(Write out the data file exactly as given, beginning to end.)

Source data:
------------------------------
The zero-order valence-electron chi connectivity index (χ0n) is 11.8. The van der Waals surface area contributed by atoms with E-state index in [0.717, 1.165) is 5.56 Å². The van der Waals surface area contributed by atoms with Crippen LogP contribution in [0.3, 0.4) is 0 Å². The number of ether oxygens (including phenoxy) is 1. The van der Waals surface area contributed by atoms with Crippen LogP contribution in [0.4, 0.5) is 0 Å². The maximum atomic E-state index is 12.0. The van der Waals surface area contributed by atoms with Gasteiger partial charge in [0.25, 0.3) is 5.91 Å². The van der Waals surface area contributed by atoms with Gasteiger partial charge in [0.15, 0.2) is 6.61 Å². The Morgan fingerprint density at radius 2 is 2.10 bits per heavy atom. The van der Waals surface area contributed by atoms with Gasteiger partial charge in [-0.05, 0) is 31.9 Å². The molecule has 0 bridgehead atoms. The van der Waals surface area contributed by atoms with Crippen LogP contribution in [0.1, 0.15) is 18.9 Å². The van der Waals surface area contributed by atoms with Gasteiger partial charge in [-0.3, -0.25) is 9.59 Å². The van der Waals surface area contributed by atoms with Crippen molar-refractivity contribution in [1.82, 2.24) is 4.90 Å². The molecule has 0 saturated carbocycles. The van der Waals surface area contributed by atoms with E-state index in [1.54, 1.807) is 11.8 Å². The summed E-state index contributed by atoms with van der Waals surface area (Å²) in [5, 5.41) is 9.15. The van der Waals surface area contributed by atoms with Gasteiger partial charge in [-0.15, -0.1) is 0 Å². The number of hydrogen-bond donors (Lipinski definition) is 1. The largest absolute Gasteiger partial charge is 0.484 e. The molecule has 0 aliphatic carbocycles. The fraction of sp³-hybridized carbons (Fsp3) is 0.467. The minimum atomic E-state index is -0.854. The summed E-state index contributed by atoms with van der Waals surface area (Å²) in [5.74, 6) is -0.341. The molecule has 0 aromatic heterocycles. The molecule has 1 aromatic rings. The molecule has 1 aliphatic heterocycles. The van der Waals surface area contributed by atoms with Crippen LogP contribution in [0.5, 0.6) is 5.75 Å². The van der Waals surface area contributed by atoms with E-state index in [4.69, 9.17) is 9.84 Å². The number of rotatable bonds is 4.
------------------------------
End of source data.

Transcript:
The zero-order valence-electron chi connectivity index (χ0n) is 11.8. The van der Waals surface area contributed by atoms with E-state index in [0.717, 1.165) is 5.56 Å². The van der Waals surface area contributed by atoms with Crippen LogP contribution in [0.3, 0.4) is 0 Å². The number of ether oxygens (including phenoxy) is 1. The van der Waals surface area contributed by atoms with Crippen LogP contribution in [0.4, 0.5) is 0 Å². The maximum atomic E-state index is 12.0. The van der Waals surface area contributed by atoms with Gasteiger partial charge in [0.25, 0.3) is 5.91 Å². The van der Waals surface area contributed by atoms with Gasteiger partial charge in [0.15, 0.2) is 6.61 Å². The Morgan fingerprint density at radius 2 is 2.10 bits per heavy atom. The van der Waals surface area contributed by atoms with Gasteiger partial charge in [-0.05, 0) is 31.9 Å². The molecule has 0 bridgehead atoms. The van der Waals surface area contributed by atoms with Crippen LogP contribution in [0.1, 0.15) is 18.9 Å². The van der Waals surface area contributed by atoms with Gasteiger partial charge in [-0.3, -0.25) is 9.59 Å². The van der Waals surface area contributed by atoms with Crippen molar-refractivity contribution in [1.82, 2.24) is 4.90 Å². The molecule has 0 saturated carbocycles. The van der Waals surface area contributed by atoms with E-state index in [1.54, 1.807) is 11.8 Å². The summed E-state index contributed by atoms with van der Waals surface area (Å²) in [5, 5.41) is 9.15. The van der Waals surface area contributed by atoms with Gasteiger partial charge in [-0.15, -0.1) is 0 Å². The number of hydrogen-bond donors (Lipinski definition) is 1. The largest absolute Gasteiger partial charge is 0.484 e. The molecule has 0 aliphatic carbocycles. The fraction of sp³-hybridized carbons (Fsp3) is 0.467. The minimum atomic E-state index is -0.854. The summed E-state index contributed by atoms with van der Waals surface area (Å²) in [5.74, 6) is -0.341. The molecule has 0 aromatic heterocycles. The molecule has 1 aromatic rings. The molecule has 1 aliphatic heterocycles. The van der Waals surface area contributed by atoms with Crippen LogP contribution in [0.5, 0.6) is 5.75 Å². The van der Waals surface area contributed by atoms with E-state index in [4.69, 9.17) is 9.84 Å². The number of rotatable bonds is 4.